House prices: The b-word

May 09, 2014
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UK house prices rose at 9.1 per cent in the last 12 months and are creeping ever closer to the levels achieved before the 2008 crash. So is there, or is there not a property bubble in Britain? That question sends anyone who pursues it tumbling down a rabbit warren of claim and counter claim. This is in large part down to that poisonous little word “bubble”, which has in the past proved such a slayer of economic reputations. In the run up to the calamity of 2008, when US house prices and financial assets were well into bubble territory, almost no economic experts or forecasters spotted it—certainly no central bankers.

The b-word has ever since assumed a great and heavy significance. Spokesmen from Number 10 blench at its use. Senior analysts at the Royal Institute of Chartered Surveyors are clear that there is no bubble.

But as Jonathan Portes, Director of the National Institute for Economic and Social Research points out, “It is very difficult to spot bubbles until they burst—and this can take considerably longer than one might think possible.”

So the housing market may or may not be sitting on the surface of an ever-expanding bubble, but that word is freighted with such great historical significance that it is best in this case to step past it, and to ask instead whether the UK housing market is a problem.

“UK house prices are at historically high levels in relation to incomes,” says David Kern, the Chief Economist at the British Chambers of Commerce. “But when interest rates start rising from around mid-2015,” he adds, “the finances of many households with big mortgages will come under increased pressure.”

This is the nub of it—the debt pile. Three quarters of all UK bank and estate agency UK debt is given over to mortgage lending, a point made in a speech given at the beginning of May by Jon Cunliffe, a Deputy Governor of the Bank of England. He went on to note that, of all the warning lights he sees, “Growing momentum in the [property] market is now in my view the brightest light on that dashboard.” The Bank of England has already introduced more stringent criteria for mortgage lending and the consensus among City economists is that interest rates will rise in the first half of 2015, a view that is already reflected in interest rate futures markets. The housing market could be brought under control in a way that avoids trouble, Cunliffe said. However, he also noted darkly that, “other outcomes are very possible.”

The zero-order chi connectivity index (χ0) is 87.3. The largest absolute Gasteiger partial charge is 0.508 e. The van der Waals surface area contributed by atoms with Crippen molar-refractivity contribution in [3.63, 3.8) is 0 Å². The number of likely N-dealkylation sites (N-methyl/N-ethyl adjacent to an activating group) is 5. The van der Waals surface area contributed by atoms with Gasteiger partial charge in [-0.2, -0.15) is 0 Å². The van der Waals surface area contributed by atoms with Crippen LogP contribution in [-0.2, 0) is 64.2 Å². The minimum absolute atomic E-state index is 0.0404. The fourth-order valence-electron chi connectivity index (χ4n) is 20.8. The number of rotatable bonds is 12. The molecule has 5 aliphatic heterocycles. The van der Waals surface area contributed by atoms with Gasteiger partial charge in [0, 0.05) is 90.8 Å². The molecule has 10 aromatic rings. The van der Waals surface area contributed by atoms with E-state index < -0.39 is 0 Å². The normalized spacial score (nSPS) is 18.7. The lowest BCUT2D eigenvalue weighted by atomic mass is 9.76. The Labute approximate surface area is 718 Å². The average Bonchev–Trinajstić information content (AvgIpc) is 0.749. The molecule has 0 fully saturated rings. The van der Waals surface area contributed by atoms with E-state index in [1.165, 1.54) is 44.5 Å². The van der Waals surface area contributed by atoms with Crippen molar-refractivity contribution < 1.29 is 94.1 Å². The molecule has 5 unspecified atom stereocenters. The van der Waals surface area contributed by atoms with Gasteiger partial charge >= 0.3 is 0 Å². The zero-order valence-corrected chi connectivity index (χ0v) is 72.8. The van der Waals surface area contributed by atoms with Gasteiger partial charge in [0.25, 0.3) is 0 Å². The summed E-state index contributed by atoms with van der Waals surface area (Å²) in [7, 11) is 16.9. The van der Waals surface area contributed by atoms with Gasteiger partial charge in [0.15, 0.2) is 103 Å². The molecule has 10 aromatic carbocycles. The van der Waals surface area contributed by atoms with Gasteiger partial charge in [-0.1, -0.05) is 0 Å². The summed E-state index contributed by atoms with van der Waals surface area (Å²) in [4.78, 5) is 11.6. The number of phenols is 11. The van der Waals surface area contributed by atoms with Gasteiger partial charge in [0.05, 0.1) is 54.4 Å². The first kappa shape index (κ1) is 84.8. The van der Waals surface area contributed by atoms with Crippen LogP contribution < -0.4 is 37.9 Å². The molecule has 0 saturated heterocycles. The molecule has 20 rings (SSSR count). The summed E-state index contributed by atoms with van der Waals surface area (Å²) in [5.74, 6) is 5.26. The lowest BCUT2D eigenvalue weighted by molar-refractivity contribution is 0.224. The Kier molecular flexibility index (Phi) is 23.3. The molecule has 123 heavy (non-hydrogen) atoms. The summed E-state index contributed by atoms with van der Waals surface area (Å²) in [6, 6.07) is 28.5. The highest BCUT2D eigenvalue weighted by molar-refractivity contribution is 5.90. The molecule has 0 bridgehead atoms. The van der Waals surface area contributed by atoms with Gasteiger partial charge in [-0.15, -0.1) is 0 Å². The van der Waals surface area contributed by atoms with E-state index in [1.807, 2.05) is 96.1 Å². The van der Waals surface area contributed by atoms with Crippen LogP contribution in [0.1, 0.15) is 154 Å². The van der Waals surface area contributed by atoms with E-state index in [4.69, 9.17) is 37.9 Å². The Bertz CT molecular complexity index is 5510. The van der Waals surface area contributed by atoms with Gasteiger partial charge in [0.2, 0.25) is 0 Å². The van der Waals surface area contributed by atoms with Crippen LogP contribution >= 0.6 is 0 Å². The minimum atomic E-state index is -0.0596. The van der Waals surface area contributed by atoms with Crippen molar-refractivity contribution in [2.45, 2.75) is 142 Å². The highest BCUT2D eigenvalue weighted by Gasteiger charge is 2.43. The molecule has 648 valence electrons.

When house prices can rise no further and instead start to slip backwards, the effect can be very nasty. Cunliffe noted in his speech that recessions associated with housing busts have tended to be over twice as severe as those without. Property price falls tend to be self-reinforcing. If property values decline, then homeowners have less borrowing power, which means in turn that they consume less. A combination of tighter credit conditions and falling property prices can unite to cause prices to fall even further, at which point the downward spiral takes hold.

Could such a spiral occur in the UK? The OECD, the international economic think tank, recently signaled its alarm at the state of the UK housing market, noting in a report earlier this month that current house prices “significantly exceed long-term averages relative to rents and household incomes.”

Alarm was stoked further by comments reported in Thursday’s Financial Times by three former Chancellors of the Exchequer—Lawson, Lamont and Darling—a triumvirate with substantial experience of economic distress. All three are alarmed at the state of Britain’s house prices.

The argument over whether there is or is not a bubble will only be settled in retrospect. Even so, there is a widespread view that Britain’s housing market is a big problem—there is also a notable consensus on the long-term solution. Philip Booth, a Director at the Institute of Economic Affairs says: “the incredibly high house prices in the UK are… a sign of our very restrictive planning regime. If that were liberalised properly, we could see a fall in house prices that lasts a generation and that would be a thoroughly good thing.” According to Jonathan Portes, the “fundamental problem with the UK housing market is lack of supply.” Alistair Darling told the Financial Times: “Supply of housing is the biggest single thing. Unless supply can be increased substantially, we will exacerbate that situation.” Lucy Thornycroft, CBI Head of Construction, says that “we need to see urgent action taken to boost housing supply, roughly doubling the number of houses we build a year.”

There may be disagreement on the precise nature of the housing problem—the long-term solution, however, is clear. Interest rates may rise, lending standards may be adjusted, but really the only answer it to build.